A Strong Currency in Somalia: How and Why
A thinly-traded currency on the horn of Africa has been getting some attention in the past 100 days. The historically-weak Somali shilling has been fluctuating violently against the dollar, with double-digit swings day-to-day. The trading range for the Somali shilling in recent history has been roughly 8,900 to 41,000 shilling to the dollar. For instance, on March 7 one dollar bought 25,000 Somali shillings; less than twenty-four hours later, the same dollar (the dollar was stable in this trading period) bought only 19,000 shillings. While the moves in the shilling have been erratic, the trend has been toward a stronger Somali currency.
Most agree the appreciation of the Somali shilling is tied to the influx of dollars into Somalia’s economy. The explanation of how so many U.S. dollars are flowing into Somalia’s street-level economy, however, is generally inadequate. Various groups are blamed, from a Turkish diplomatic delegation that handed out $100 notes to refugees to a decision in Mogadishu to pay high-ranking civil servants in greenbacks.
The group that, erroneously, has been missing from the conversation is the obvious one: pirates. The ringleaders of pirate gangs are sophisticated people: often foreign-educated, with bank accounts, attorneys, and shell companies in Europe or the Caribbean. That these people, or their senior lieutenants, are spending the booty (or a fraction of it) in Somalia may be a positive sign from a security perspective. Two or three years ago, pirate booty from Somalia was more likely to be buying champagne in London or drinks on the beach on St. Barth’s. But today at least some of this money seems to be staying in Somalia.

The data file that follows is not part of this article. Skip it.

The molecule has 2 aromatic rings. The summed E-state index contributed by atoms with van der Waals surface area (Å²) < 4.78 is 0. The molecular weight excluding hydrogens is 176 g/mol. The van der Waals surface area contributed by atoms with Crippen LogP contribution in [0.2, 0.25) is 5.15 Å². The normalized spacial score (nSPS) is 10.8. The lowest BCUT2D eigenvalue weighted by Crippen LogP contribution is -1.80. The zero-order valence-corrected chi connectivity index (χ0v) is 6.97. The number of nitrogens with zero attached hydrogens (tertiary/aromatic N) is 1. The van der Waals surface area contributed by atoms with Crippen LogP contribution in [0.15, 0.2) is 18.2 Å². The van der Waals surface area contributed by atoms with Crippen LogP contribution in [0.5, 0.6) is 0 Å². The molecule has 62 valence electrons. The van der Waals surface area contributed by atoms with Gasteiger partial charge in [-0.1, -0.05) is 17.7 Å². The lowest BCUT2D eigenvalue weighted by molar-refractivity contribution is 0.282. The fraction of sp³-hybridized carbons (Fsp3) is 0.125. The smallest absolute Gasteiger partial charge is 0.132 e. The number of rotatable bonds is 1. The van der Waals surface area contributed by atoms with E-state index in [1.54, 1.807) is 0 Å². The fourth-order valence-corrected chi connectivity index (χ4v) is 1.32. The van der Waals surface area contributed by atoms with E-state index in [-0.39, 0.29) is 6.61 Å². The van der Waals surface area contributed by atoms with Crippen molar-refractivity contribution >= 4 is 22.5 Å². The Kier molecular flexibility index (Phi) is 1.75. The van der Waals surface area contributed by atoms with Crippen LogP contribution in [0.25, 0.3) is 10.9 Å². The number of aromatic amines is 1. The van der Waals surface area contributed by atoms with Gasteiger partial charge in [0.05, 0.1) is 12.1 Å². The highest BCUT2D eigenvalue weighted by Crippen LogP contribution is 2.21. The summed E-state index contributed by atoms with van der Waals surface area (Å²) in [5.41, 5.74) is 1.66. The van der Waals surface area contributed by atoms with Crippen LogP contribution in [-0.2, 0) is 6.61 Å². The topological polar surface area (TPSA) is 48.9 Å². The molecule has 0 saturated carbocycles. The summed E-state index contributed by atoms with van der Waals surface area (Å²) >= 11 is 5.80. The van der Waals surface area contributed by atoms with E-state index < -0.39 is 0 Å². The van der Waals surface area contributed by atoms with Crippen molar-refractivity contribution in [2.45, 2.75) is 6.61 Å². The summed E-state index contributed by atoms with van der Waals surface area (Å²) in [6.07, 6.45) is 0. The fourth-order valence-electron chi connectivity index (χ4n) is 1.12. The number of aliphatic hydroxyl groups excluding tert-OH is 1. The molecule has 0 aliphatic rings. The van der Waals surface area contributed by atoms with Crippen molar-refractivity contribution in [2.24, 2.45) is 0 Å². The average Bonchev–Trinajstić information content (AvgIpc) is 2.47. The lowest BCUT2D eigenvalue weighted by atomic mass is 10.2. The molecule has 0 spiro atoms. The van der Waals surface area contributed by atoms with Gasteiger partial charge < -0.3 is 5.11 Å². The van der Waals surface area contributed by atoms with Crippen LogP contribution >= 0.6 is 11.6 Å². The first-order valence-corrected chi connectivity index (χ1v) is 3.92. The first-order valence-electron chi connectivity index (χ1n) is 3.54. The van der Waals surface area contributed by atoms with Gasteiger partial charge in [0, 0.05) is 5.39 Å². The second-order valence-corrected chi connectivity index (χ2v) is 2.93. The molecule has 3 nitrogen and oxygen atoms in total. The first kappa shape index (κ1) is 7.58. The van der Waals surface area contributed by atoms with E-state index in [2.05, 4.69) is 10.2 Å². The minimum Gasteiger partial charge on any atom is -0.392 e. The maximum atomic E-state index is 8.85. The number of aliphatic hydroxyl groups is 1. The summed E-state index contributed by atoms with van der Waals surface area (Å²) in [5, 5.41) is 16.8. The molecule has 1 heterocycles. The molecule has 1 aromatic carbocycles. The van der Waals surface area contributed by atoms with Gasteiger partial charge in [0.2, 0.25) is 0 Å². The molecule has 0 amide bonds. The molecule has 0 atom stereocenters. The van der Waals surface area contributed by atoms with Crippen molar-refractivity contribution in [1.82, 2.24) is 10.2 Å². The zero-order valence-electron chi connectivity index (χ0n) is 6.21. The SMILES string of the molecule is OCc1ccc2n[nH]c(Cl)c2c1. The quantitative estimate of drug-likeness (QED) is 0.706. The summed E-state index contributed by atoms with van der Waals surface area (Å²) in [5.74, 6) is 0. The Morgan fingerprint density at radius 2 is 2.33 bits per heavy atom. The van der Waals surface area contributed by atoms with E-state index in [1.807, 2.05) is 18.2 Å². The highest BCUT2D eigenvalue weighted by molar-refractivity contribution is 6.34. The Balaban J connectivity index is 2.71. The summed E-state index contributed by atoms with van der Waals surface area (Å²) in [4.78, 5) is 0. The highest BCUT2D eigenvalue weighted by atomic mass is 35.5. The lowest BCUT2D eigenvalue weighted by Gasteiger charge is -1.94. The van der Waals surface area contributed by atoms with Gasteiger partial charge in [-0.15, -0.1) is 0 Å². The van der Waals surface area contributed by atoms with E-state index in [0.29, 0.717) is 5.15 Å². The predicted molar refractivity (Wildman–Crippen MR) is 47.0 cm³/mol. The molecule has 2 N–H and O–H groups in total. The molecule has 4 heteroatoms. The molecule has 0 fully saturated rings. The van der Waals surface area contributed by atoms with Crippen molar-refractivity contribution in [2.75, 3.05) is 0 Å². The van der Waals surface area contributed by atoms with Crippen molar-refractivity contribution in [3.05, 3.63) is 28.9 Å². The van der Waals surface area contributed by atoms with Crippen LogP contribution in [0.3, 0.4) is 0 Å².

This likely means one, or both, of two things: 1) It is comparatively safer for people to use dollars to consume goods and services in Somalia than it once was, or 2) There are goods and services offered in Somalia that were not offered before. I would posit both are likely true.
First, Mogadishu is calmer than it has been in years, and more legitimate businesses are forming. Private security agreements provide a “quasi green zone” calmer than anything the AU or UN had been able to provide. The use of multiple currencies continues, but this likely a non-problem and is common elsewhere in East Africa, where large transactions typically occur in U.S. dollars or GBP, while smaller transactions occur in local currencies.
Second, services like security and transportation, due to a combination of state failure and equipment importation (particularly light arms and vehicles), have been successfully privatized. This means a wider range of goods and services, but particularly services, has become available in Mogadishu (and presumably its inland districts, where warlords in semi-retirement carefully ration their supplies of imported luxuries). Unsurprisingly, the providers of these services demand to be paid in hard currency.
Which brings me to the next question: Why doesn’t Somalia simply dollarize? There is precedent in Latin America for tying financial instruments directly to the U.S. dollar without any official or diplomatic approval from the White House or the Treasury. This would remove one of the biggest short-term problems, money supply management (no substantial number of new Somali notes has been printed in nearly a decade), and one of the biggest long-term problems (negotiating import-export or protection agreements with Chinese investors).
Until large-scale change occurs in the Somali economy, the strengthening shilling may be a symptom of development in the society closest to anarchocapitalism. The next question will be whether the dollars can really keep flowing and whether there will be anywhere to spend them.